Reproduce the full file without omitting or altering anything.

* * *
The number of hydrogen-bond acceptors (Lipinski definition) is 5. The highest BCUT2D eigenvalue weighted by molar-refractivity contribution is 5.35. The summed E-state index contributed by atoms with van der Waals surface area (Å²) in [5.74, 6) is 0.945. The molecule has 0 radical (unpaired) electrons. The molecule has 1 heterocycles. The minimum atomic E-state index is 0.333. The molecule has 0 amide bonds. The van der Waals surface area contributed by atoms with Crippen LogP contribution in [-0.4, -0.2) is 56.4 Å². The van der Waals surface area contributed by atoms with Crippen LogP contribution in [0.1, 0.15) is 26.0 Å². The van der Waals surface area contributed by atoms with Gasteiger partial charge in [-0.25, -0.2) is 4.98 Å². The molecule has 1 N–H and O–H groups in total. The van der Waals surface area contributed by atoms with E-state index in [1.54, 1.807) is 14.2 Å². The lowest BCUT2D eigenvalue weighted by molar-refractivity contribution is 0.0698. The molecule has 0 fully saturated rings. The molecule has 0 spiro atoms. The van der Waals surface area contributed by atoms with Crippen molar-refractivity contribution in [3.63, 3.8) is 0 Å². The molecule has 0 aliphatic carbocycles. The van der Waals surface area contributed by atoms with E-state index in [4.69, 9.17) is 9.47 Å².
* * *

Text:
The number of hydrogen-bond acceptors (Lipinski definition) is 5. The highest BCUT2D eigenvalue weighted by molar-refractivity contribution is 5.35. The summed E-state index contributed by atoms with van der Waals surface area (Å²) in [5.74, 6) is 0.945. The molecule has 0 radical (unpaired) electrons. The molecule has 1 heterocycles. The minimum atomic E-state index is 0.333. The molecule has 0 amide bonds. The van der Waals surface area contributed by atoms with Crippen LogP contribution in [-0.4, -0.2) is 56.4 Å². The van der Waals surface area contributed by atoms with Crippen LogP contribution in [0.1, 0.15) is 26.0 Å². The van der Waals surface area contributed by atoms with Gasteiger partial charge in [-0.25, -0.2) is 4.98 Å². The molecule has 1 N–H and O–H groups in total. The van der Waals surface area contributed by atoms with E-state index in [1.54, 1.807) is 14.2 Å². The lowest BCUT2D eigenvalue weighted by molar-refractivity contribution is 0.0698. The molecule has 0 fully saturated rings. The molecule has 0 spiro atoms. The van der Waals surface area contributed by atoms with Crippen molar-refractivity contribution in [3.63, 3.8) is 0 Å². The molecule has 0 aliphatic carbocycles. The van der Waals surface area contributed by atoms with E-state index in [4.69, 9.17) is 9.47 Å².